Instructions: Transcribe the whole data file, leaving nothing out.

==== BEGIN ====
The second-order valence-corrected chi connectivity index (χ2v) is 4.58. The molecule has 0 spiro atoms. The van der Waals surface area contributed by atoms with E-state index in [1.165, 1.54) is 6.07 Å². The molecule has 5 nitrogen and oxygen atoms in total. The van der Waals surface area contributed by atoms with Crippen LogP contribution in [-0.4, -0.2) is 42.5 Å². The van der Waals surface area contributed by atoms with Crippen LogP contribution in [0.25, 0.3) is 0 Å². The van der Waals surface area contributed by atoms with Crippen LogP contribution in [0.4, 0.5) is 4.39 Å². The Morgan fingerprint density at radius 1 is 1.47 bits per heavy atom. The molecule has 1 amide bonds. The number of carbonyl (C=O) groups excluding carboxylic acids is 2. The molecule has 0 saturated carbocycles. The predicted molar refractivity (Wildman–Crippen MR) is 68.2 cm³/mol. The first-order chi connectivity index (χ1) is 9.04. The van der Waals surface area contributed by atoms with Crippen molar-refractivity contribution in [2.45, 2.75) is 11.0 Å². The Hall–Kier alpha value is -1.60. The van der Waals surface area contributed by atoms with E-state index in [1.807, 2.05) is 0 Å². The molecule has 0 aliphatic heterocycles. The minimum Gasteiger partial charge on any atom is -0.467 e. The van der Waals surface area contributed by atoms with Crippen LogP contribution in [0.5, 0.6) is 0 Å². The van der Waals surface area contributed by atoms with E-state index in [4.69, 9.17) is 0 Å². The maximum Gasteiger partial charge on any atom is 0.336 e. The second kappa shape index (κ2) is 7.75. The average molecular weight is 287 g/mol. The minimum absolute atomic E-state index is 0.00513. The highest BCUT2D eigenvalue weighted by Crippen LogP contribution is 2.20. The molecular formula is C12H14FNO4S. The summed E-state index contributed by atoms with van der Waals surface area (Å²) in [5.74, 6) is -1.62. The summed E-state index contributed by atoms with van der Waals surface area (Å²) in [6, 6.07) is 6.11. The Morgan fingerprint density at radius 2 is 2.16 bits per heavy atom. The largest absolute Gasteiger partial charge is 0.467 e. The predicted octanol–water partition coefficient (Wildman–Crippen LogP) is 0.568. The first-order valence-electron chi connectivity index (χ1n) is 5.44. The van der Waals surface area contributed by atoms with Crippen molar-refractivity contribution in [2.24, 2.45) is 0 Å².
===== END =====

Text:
The second-order valence-corrected chi connectivity index (χ2v) is 4.58. The molecule has 0 spiro atoms. The van der Waals surface area contributed by atoms with E-state index in [1.165, 1.54) is 6.07 Å². The molecule has 5 nitrogen and oxygen atoms in total. The van der Waals surface area contributed by atoms with Crippen LogP contribution in [-0.4, -0.2) is 42.5 Å². The van der Waals surface area contributed by atoms with Crippen LogP contribution in [0.25, 0.3) is 0 Å². The van der Waals surface area contributed by atoms with Crippen LogP contribution in [0.4, 0.5) is 4.39 Å². The Morgan fingerprint density at radius 1 is 1.47 bits per heavy atom. The molecule has 1 amide bonds. The number of carbonyl (C=O) groups excluding carboxylic acids is 2. The molecule has 0 saturated carbocycles. The predicted molar refractivity (Wildman–Crippen MR) is 68.2 cm³/mol. The first-order chi connectivity index (χ1) is 9.04. The van der Waals surface area contributed by atoms with Crippen molar-refractivity contribution in [2.45, 2.75) is 11.0 Å². The Hall–Kier alpha value is -1.60. The van der Waals surface area contributed by atoms with E-state index in [1.807, 2.05) is 0 Å². The molecule has 0 aliphatic heterocycles. The minimum Gasteiger partial charge on any atom is -0.467 e. The van der Waals surface area contributed by atoms with Crippen LogP contribution in [0.5, 0.6) is 0 Å². The van der Waals surface area contributed by atoms with E-state index in [4.69, 9.17) is 0 Å². The maximum Gasteiger partial charge on any atom is 0.336 e. The second kappa shape index (κ2) is 7.75. The average molecular weight is 287 g/mol. The minimum absolute atomic E-state index is 0.00513. The highest BCUT2D eigenvalue weighted by Crippen LogP contribution is 2.20. The molecular formula is C12H14FNO4S. The summed E-state index contributed by atoms with van der Waals surface area (Å²) in [5.74, 6) is -1.62. The summed E-state index contributed by atoms with van der Waals surface area (Å²) in [6, 6.07) is 6.11. The Morgan fingerprint density at radius 2 is 2.16 bits per heavy atom. The largest absolute Gasteiger partial charge is 0.467 e. The predicted octanol–water partition coefficient (Wildman–Crippen LogP) is 0.568. The first-order valence-electron chi connectivity index (χ1n) is 5.44. The van der Waals surface area contributed by atoms with Crippen molar-refractivity contribution in [2.24, 2.45) is 0 Å².